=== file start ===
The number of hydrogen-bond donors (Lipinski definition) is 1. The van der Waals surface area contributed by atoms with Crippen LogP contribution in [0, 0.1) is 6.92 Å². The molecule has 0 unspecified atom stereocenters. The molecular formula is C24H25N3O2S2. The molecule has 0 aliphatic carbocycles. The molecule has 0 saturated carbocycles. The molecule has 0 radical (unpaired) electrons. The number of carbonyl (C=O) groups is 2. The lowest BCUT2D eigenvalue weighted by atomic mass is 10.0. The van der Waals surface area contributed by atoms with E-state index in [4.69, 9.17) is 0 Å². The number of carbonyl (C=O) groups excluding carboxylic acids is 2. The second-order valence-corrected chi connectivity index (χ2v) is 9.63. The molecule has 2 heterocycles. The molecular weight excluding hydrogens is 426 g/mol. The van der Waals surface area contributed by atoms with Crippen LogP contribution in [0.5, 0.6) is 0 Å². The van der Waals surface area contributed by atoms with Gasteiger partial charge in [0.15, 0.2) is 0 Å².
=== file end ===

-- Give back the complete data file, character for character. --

The number of hydrogen-bond donors (Lipinski definition) is 1. The van der Waals surface area contributed by atoms with Crippen LogP contribution in [0, 0.1) is 6.92 Å². The molecule has 0 unspecified atom stereocenters. The molecular formula is C24H25N3O2S2. The molecule has 0 aliphatic carbocycles. The molecule has 0 saturated carbocycles. The molecule has 0 radical (unpaired) electrons. The number of carbonyl (C=O) groups is 2. The lowest BCUT2D eigenvalue weighted by atomic mass is 10.0. The van der Waals surface area contributed by atoms with E-state index in [4.69, 9.17) is 0 Å². The number of carbonyl (C=O) groups excluding carboxylic acids is 2. The second-order valence-corrected chi connectivity index (χ2v) is 9.63. The molecule has 2 heterocycles. The molecular weight excluding hydrogens is 426 g/mol. The van der Waals surface area contributed by atoms with Crippen LogP contribution in [0.5, 0.6) is 0 Å². The van der Waals surface area contributed by atoms with Gasteiger partial charge in [0.15, 0.2) is 0 Å².